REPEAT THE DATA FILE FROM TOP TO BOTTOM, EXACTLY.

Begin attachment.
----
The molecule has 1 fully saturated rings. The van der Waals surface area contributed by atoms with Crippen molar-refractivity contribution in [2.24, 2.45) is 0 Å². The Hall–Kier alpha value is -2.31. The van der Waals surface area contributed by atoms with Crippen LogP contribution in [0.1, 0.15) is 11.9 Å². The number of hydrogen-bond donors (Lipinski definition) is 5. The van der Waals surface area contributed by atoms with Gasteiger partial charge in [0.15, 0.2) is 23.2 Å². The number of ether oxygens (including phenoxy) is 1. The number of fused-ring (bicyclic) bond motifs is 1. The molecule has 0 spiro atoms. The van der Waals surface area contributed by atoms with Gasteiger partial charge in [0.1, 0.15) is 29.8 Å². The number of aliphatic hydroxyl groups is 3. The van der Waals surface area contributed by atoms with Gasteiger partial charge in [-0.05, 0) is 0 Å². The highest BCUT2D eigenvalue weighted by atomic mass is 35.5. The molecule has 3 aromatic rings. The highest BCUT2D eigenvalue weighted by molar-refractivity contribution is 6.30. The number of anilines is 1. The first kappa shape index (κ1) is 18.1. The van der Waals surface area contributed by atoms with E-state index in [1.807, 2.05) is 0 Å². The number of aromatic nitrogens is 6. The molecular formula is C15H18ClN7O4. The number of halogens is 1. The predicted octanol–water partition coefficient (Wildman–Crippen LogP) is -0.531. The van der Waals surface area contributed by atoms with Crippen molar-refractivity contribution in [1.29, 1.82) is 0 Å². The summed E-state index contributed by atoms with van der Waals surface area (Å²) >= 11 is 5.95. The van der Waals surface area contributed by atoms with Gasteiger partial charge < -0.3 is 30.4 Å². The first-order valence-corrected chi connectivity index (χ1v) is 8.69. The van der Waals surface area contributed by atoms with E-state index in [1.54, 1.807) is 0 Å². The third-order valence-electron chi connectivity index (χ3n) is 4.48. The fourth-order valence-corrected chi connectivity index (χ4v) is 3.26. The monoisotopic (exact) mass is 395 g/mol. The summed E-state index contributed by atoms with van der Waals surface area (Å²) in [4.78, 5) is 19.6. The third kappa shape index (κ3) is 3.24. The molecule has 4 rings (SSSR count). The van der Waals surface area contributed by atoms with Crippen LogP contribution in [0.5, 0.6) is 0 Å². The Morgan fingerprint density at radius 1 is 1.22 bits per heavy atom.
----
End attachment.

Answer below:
The molecule has 1 fully saturated rings. The van der Waals surface area contributed by atoms with Crippen molar-refractivity contribution in [2.24, 2.45) is 0 Å². The Hall–Kier alpha value is -2.31. The van der Waals surface area contributed by atoms with Crippen LogP contribution in [0.1, 0.15) is 11.9 Å². The number of hydrogen-bond donors (Lipinski definition) is 5. The van der Waals surface area contributed by atoms with Gasteiger partial charge in [0.15, 0.2) is 23.2 Å². The number of ether oxygens (including phenoxy) is 1. The number of fused-ring (bicyclic) bond motifs is 1. The molecule has 0 spiro atoms. The van der Waals surface area contributed by atoms with Gasteiger partial charge in [0.1, 0.15) is 29.8 Å². The number of aliphatic hydroxyl groups is 3. The van der Waals surface area contributed by atoms with Gasteiger partial charge in [-0.05, 0) is 0 Å². The highest BCUT2D eigenvalue weighted by atomic mass is 35.5. The molecule has 3 aromatic rings. The highest BCUT2D eigenvalue weighted by molar-refractivity contribution is 6.30. The number of anilines is 1. The first kappa shape index (κ1) is 18.1. The van der Waals surface area contributed by atoms with E-state index in [1.807, 2.05) is 0 Å². The number of aromatic nitrogens is 6. The molecular formula is C15H18ClN7O4. The number of halogens is 1. The predicted octanol–water partition coefficient (Wildman–Crippen LogP) is -0.531. The van der Waals surface area contributed by atoms with Crippen molar-refractivity contribution in [1.29, 1.82) is 0 Å². The summed E-state index contributed by atoms with van der Waals surface area (Å²) >= 11 is 5.95. The van der Waals surface area contributed by atoms with Gasteiger partial charge < -0.3 is 30.4 Å². The first-order valence-corrected chi connectivity index (χ1v) is 8.69. The van der Waals surface area contributed by atoms with E-state index in [1.54, 1.807) is 0 Å². The third-order valence-electron chi connectivity index (χ3n) is 4.48. The fourth-order valence-corrected chi connectivity index (χ4v) is 3.26. The monoisotopic (exact) mass is 395 g/mol. The summed E-state index contributed by atoms with van der Waals surface area (Å²) in [4.78, 5) is 19.6. The third kappa shape index (κ3) is 3.24. The molecule has 4 rings (SSSR count). The van der Waals surface area contributed by atoms with Crippen LogP contribution in [0.5, 0.6) is 0 Å². The Morgan fingerprint density at radius 1 is 1.22 bits per heavy atom.